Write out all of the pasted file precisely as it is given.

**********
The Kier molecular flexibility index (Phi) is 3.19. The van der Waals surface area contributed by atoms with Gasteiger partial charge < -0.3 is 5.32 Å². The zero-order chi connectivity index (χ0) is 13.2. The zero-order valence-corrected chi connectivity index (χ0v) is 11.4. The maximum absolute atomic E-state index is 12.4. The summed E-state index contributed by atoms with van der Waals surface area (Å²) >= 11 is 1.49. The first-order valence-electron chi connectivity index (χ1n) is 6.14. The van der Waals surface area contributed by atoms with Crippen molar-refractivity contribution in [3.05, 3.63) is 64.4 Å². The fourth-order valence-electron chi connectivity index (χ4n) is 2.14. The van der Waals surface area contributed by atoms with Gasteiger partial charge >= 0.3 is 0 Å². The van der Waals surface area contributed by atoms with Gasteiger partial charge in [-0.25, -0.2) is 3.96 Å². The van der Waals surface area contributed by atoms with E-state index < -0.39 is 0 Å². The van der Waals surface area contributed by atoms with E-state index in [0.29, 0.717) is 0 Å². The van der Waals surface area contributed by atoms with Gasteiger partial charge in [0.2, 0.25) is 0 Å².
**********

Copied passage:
The Kier molecular flexibility index (Phi) is 3.19. The van der Waals surface area contributed by atoms with Gasteiger partial charge < -0.3 is 5.32 Å². The zero-order chi connectivity index (χ0) is 13.2. The zero-order valence-corrected chi connectivity index (χ0v) is 11.4. The maximum absolute atomic E-state index is 12.4. The summed E-state index contributed by atoms with van der Waals surface area (Å²) >= 11 is 1.49. The first-order valence-electron chi connectivity index (χ1n) is 6.14. The van der Waals surface area contributed by atoms with Crippen molar-refractivity contribution in [3.05, 3.63) is 64.4 Å². The fourth-order valence-electron chi connectivity index (χ4n) is 2.14. The van der Waals surface area contributed by atoms with Gasteiger partial charge >= 0.3 is 0 Å². The van der Waals surface area contributed by atoms with Gasteiger partial charge in [-0.25, -0.2) is 3.96 Å². The van der Waals surface area contributed by atoms with E-state index < -0.39 is 0 Å². The van der Waals surface area contributed by atoms with E-state index in [0.29, 0.717) is 0 Å². The van der Waals surface area contributed by atoms with Gasteiger partial charge in [0.2, 0.25) is 0 Å².